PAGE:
Financial markets have reacted strongly to the election of President Donald Trump. While equities in the US and elsewhere have risen strongly, in turn a result of higher inflation expectations.
Financial markets have reacted strongly to the election of President Donald Trump. While equities in the US and elsewhere have risen strongly, reflecting expectations of stronger growth and therefore improved corporate earnings, bond prices have fallen and yields have risen, in turn a result of higher inflation expectations.
Fiscal deficits do not necessarily lead to inflation
Among the main drivers of higher inflation expectations, one is the idea that a larger fiscal deficit will inevitably lead to higher inflation. The Trump program promises higher defence expenditures, increased infrastructure spending, and tax cuts. The perception in the financial markets is that this adds up to higher deficits and higher inflation.
The last time such a major fiscal spending program with substantial increases in defence spending and enlarged deficits occurred was under President Ronald Reagan. However, although the budget deficit surged from 1.3% of GDP in 1980 to 5.9% by 1986, inflation actually fell steeply during this period. The reason was that monetary policy was very tight, to counter the double-digit inflation of the late 1970s and early 1980s. In other words, fiscal policy is not inflationary unless it is also accompanied by a surge in monetary growth. So unless US monetary growth surges from its current very modest growth rate, the risk of inflation is being grossly over-exaggerated.
The Phillips curve relationship is not a reliable predictor
A second theory of inflation that is popular among academics, central bankers and financial market participants is that there is a strong relation between the level of available capacity in the economy -- represented by the output gap, the level of capacity utilization or the unemployment rate -- and the rate of inflation. These variants of inflation theory are collectively known as “Phillips Curve” explanations of inflation.
The statistical problem is that these relationships have a very varied track record. It is more an empirical observation than a theory of inflation. In reality its components – labour market tightness and inflation or wage increases – are both affected by money and credit growth, although other factors may also play a role. Typically as the business cycle expands, employment rises (or unemployment falls) and in the late stages of such an expansion inflation may rise. But it is monetary expansion that is the underlying driver of the increased expenditures that in turn tighten the labour market and push up inflation. However, idiosyncratic factors may occasionally affect unemployment and inflation, causing the Phillips curve relationship to go awry.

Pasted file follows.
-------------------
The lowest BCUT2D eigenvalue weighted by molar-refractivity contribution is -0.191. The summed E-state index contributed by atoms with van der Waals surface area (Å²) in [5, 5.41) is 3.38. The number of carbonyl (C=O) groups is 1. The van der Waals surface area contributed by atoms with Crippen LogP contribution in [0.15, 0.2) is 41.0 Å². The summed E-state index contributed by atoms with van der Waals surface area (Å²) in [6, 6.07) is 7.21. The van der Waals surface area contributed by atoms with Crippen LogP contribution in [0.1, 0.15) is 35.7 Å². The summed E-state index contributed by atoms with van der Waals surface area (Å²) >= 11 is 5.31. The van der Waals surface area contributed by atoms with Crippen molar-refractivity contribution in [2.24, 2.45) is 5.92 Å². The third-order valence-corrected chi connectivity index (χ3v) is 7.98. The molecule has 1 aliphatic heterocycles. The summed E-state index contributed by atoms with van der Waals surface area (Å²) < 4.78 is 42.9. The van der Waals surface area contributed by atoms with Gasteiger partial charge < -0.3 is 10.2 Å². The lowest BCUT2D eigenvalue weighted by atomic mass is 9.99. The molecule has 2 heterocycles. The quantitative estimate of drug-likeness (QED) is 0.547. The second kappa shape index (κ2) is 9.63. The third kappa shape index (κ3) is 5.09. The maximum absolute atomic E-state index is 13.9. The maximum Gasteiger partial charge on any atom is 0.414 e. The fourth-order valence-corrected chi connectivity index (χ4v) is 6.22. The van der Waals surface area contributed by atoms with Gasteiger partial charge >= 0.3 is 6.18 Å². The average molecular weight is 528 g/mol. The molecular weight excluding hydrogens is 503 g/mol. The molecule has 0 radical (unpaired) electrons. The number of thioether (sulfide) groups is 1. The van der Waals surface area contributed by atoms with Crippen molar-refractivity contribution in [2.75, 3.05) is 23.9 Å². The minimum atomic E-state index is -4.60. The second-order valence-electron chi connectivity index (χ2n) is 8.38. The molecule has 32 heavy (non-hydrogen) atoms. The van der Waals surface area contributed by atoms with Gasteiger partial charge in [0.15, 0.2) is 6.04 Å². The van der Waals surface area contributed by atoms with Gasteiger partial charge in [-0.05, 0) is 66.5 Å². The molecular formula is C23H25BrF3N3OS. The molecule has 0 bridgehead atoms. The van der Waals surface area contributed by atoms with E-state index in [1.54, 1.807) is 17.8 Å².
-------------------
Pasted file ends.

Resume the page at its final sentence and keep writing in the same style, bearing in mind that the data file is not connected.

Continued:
So why are widening fiscal deficits and the Phillips Curve not reliable predictors of inflation? The reason is that inflation and deflation are fundamentally monetary phenomena. While rising fiscal deficits or falling unemployment may accompany faster money growth, on their own they are neither a necessary nor a sufficient condition for a sustained increase in inflation.
When will inflation rate rise?
So is monetary growth really a superior predictor of inflation in the broadest sense? Of course there is also controversy among economists about the relationship between money and inflation, but when properly understood and applied it is a far more dependable relationship than either the (Keynesian) fiscal deficit or Phillips curve theories of inflation.
Currently the rates of growth of money and credit – and wider measures such as shadow banking credit – remain subdued, not enough to permit a sustained rise in the US inflation rate.
In turn this implies that the current business cycle expansion has several more years to run before the Fed needs to start “tightening” rather than “normalizing” rates.